Senator John Ensign of Nevada offered his amendment to repeal D.C.'s draconian gun ban today.
But Senators John Thune of South Dakota and David Vitter of Louisiana have also stepped up to the plate. They filed an amendment that would result in REAL national concealed carry reciprocity -- without adversely affecting no-permit states like Alaska and Vermont.
So now the battle lines are drawn! By the end of the week, the Senate will vote on whether to rule these two pro-gun amendments out of order.
The vote could come on a so-called "cloture" motion to cut off debate (and thus kill the Ensign and Thune/Vitter amendments). Moreover, if the underlying bill is then passed, the virulently anti-gun jurisdiction of the District of Columbia will be rewarded with a voting member of the House of Representatives.
But first, a little background on the two amendments:
You've all heard of the various "microstamping" proposals crafted by the anti-gunners to ban guns and ammunition nationwide.
The anti-gunners would do this by serial number "microstamping" requirements which are so onerous that guns (or ammunition) would become prohibitively expensive in all 50 states.
In the wake of the Heller case, the District of Columbia's reaction to the Supreme Court's decision declaring its gun laws unconstitutional was to pass legislation which will, as a practical matter, continue its current policy of denying gun licenses to its citizens. But, to add insult to injury, it added a whole bunch of additional anti-gun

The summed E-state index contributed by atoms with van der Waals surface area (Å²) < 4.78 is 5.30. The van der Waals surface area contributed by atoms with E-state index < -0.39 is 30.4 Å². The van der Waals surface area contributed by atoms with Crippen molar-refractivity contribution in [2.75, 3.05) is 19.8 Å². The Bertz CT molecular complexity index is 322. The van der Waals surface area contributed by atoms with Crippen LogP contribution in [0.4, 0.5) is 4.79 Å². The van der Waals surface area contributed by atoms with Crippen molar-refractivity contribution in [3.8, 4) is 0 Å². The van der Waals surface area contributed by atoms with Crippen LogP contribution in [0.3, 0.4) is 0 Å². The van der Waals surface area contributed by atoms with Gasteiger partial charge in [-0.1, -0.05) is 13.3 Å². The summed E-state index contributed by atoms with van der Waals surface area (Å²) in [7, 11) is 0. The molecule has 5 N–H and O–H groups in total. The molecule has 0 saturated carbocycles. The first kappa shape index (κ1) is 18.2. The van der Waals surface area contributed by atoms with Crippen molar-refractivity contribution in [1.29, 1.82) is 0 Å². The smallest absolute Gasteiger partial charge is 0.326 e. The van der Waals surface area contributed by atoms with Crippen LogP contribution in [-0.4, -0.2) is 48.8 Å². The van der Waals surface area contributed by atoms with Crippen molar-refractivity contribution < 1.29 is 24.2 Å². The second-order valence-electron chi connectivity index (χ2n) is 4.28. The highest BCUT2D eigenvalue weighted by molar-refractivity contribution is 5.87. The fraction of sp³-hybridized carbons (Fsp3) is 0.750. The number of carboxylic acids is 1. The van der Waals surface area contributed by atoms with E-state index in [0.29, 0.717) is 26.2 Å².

One was a requirement that most guns used for self-defense be capable of "microstamping" a cartridge with a unique serial number. Aside from being useless for identifying any criminal who pockets his spent brass, this provision would, even if it were technologically possible, make guns so expensive that no one would buy them.
If a few more liberal jurisdictions follow suit, this could start a chain reaction so that gun manufacturers will eventually be forced to manufacture ALL guns to meet the new microstamping standards.
The Ensign amendment would completely repeal D.C.'s gun ban and, in the process, help stave off the push for microstamping.
Next, the Thune/Vitter amendment on concealed carry reciprocity is an idea whose time has come. Why should your right to self-defense stop at the state line?
But it must be the right kind of national reciprocity. It must protect states like Alaska and Vermont which do not require a permit to carry concealed at all and it must be done in a Constitutional manner that protects State's rights.
The Thune/Vitter amendment would do these things -- it is REAL national reciprocity.
But the problem is this: Nevada Senator Harry Reid has moved to cut off debate on the D.C. bill -- using a parliamentary maneuver known as a "cloture" petition -- for the sole purpose of ruling such pro-gun amendments out of order.
You see, Barack Obama and the liberals who run Congress hate guns. They hate guns so much that they would probably be willing to kill the District's voting representative in order to preserve the District's gun ban.
The next two days are crucial. While there will be votes in the Senate throughout the day on Thursday -- which may include either of the two pro-gun amendments -- it is likely that the true focus will be on Friday's cloture vote.
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